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Nominal Wage Stickiness and Aggregate Supply in the Great Depression

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  • Bernanke, Ben S
  • Carey, Kevin

Abstract

Building on earlier work by Barry Eichengreen and Jeffrey Sachs, the authors use data for twenty-two countries to study the role of wage stickiness in propagating the Great Depression. Recent research suggests that monetary shocks, transmitted internationally by the gold standard, were a major cause of the Depression. Accordingly, the authors use money supplies and other aggregate demand shifters as instruments to identify aggregate supply relationships. They find that nominal wages adjusted quite slowly to falling prices and that the resulting increases in real wages depressed output. These findings leave open the question of why wages were so inertial in the face of extreme labor market conditions. Copyright 1996, the President and Fellows of Harvard College and the Massachusetts Institute of Technology.

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Bibliographic Info

Article provided by MIT Press in its journal Quarterly Journal of Economics.

Volume (Year): 111 (1996)
Issue (Month): 3 (August)
Pages: 853-83

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Handle: RePEc:tpr:qjecon:v:111:y:1996:i:3:p:853-83

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  1. Cooper, Russell, 1990. "Predetermined Wages and Prices and the Impact of Expansionary Government Policy," Review of Economic Studies, Wiley Blackwell, vol. 57(2), pages 205-14, April.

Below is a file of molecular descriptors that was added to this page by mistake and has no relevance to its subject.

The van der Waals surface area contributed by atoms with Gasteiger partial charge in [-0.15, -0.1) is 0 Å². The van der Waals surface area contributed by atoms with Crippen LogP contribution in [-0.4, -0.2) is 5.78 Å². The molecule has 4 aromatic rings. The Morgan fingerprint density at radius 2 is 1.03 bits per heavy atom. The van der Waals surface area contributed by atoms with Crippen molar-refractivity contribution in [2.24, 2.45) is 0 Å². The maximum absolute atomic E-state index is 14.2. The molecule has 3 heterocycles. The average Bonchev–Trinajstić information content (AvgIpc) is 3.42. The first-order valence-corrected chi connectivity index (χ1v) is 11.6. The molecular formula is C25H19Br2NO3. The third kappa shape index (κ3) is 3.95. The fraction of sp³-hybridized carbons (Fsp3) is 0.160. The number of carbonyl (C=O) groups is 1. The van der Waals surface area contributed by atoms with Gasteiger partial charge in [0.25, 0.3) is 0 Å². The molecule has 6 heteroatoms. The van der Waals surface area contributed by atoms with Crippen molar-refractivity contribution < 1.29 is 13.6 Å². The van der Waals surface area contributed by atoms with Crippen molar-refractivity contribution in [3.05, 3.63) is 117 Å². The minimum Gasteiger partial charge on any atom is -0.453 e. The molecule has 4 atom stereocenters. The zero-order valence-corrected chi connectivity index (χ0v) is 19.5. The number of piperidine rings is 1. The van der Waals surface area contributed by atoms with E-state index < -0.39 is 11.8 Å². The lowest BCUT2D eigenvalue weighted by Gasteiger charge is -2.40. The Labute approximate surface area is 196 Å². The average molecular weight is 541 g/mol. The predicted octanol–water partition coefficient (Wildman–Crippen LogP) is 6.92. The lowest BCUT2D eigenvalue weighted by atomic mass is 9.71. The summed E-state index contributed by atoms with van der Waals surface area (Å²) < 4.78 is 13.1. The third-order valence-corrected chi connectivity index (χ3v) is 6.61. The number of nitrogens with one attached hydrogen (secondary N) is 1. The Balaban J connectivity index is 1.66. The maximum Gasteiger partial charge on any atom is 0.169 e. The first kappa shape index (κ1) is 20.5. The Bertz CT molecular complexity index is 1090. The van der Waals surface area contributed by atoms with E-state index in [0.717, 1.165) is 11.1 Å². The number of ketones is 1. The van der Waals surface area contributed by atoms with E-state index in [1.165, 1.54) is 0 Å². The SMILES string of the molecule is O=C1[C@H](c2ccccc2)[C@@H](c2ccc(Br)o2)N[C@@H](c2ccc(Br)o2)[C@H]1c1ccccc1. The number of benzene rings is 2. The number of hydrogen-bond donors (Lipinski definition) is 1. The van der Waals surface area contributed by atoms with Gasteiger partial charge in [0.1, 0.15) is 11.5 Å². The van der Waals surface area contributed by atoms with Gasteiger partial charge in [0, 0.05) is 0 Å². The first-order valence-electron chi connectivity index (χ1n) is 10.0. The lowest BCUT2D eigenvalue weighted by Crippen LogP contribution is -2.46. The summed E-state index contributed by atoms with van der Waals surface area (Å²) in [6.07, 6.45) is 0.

2. Ben S. Bernanke, 1994. "The Macroeconomics of the Great Depression: A Comparative Approach," NBER Working Papers 4814, National Bureau of Economic Research, Inc.
  3. Choudhri, Ehsan U & Kochin, Levis A, 1980. "The Exchange Rate and the International Transmission of Business Cycle Disturbances: Some Evidence from the Great Depression," Journal of Money, Credit and Banking, Blackwell Publishing, vol. 12(4), pages 565-74, November.
  4. Peter Temin, 1991. "Lessons from the Great Depression," MIT Press Books, The MIT Press, edition 1, volume 1, number 0262700441, December.
  5. Eichengreen, Barry & Hatton, Tim, 1988. "Interwar Unemployment in International Perspective," Institute for Research on Labor and Employment, Working Paper Series qt7bw188gk, Institute of Industrial Relations, UC Berkeley.
  6. Walter Galenson & Arnold Zellner, 1957. "International Comparison of Unemployment Rates," NBER Chapters, in: The Measurement and Behavior of Unemployment, pages 439-584 National Bureau of Economic Research, Inc.
  7. Arellano, Manuel & Bond, Stephen, 1991. "Some Tests of Specification for Panel Data: Monte Carlo Evidence and an Application to Employment Equations," Review of Economic Studies, Wiley Blackwell, vol. 58(2), pages 277-97, April.
  8. Ben Bemanke & Harold James, 1991. "The Gold Standard, Deflation, and Financial Crisis in the Great Depression: An International Comparison," NBER Chapters, in: Financial Markets and Financial Crises, pages 33-68 National Bureau of Economic Research, Inc.
  9. Ben Bernanke & Harold James, 1990. "The Gold Standard, Deflation, and Financial Crisis in the Great Depression: An International Comparison," NBER Working Papers 3488, National Bureau of Economic Research, Inc.
  10. Robert E. Hall, 1980. "Employment Fluctuations and Wage Rigidity," Brookings Papers on Economic Activity, Economic Studies Program, The Brookings Institution, vol. 11(1, Tenth ), pages 91-142.
  11. Hamilton, James D., 1987. "Monetary factors in the great depression," Journal of Monetary Economics, Elsevier, vol. 19(2), pages 145-169, March.
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